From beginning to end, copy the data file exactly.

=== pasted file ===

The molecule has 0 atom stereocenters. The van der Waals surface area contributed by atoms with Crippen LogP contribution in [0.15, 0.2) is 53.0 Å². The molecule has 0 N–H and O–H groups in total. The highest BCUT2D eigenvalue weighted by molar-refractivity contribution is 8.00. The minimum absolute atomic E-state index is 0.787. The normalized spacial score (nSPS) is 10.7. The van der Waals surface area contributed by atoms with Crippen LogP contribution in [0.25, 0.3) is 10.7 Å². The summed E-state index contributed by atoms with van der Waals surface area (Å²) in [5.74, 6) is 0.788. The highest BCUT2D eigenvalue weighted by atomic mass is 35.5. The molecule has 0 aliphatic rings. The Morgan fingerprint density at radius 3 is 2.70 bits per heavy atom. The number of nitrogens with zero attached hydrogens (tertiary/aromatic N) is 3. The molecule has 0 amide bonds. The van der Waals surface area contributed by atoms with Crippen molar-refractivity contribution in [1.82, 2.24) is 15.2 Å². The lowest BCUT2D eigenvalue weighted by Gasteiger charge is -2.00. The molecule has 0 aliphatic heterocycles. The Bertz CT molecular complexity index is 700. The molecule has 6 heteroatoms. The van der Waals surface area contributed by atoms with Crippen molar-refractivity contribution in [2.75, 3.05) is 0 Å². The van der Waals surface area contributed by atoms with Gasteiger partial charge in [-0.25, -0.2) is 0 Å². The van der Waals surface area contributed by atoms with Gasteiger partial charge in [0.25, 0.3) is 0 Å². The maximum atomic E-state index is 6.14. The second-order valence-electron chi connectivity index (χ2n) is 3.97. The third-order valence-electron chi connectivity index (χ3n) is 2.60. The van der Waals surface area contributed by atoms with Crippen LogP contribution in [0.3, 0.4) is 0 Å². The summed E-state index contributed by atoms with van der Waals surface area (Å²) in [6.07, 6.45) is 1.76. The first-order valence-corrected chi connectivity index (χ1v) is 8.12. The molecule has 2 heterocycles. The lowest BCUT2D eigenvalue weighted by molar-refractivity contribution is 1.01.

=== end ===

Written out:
The molecule has 0 atom stereocenters. The van der Waals surface area contributed by atoms with Crippen LogP contribution in [0.15, 0.2) is 53.0 Å². The molecule has 0 N–H and O–H groups in total. The highest BCUT2D eigenvalue weighted by molar-refractivity contribution is 8.00. The minimum absolute atomic E-state index is 0.787. The normalized spacial score (nSPS) is 10.7. The van der Waals surface area contributed by atoms with Crippen LogP contribution in [0.25, 0.3) is 10.7 Å². The summed E-state index contributed by atoms with van der Waals surface area (Å²) in [5.74, 6) is 0.788. The highest BCUT2D eigenvalue weighted by atomic mass is 35.5. The molecule has 0 aliphatic rings. The Morgan fingerprint density at radius 3 is 2.70 bits per heavy atom. The number of nitrogens with zero attached hydrogens (tertiary/aromatic N) is 3. The molecule has 0 amide bonds. The van der Waals surface area contributed by atoms with Crippen molar-refractivity contribution in [1.82, 2.24) is 15.2 Å². The lowest BCUT2D eigenvalue weighted by Gasteiger charge is -2.00. The molecule has 0 aliphatic heterocycles. The Bertz CT molecular complexity index is 700. The molecule has 6 heteroatoms. The van der Waals surface area contributed by atoms with Crippen molar-refractivity contribution in [2.75, 3.05) is 0 Å². The van der Waals surface area contributed by atoms with Gasteiger partial charge in [-0.25, -0.2) is 0 Å². The van der Waals surface area contributed by atoms with Gasteiger partial charge in [0.25, 0.3) is 0 Å². The maximum atomic E-state index is 6.14. The second-order valence-electron chi connectivity index (χ2n) is 3.97. The third-order valence-electron chi connectivity index (χ3n) is 2.60. The van der Waals surface area contributed by atoms with Crippen LogP contribution in [0.3, 0.4) is 0 Å². The summed E-state index contributed by atoms with van der Waals surface area (Å²) in [6.07, 6.45) is 1.76. The first-order valence-corrected chi connectivity index (χ1v) is 8.12. The molecule has 2 heterocycles. The lowest BCUT2D eigenvalue weighted by molar-refractivity contribution is 1.01.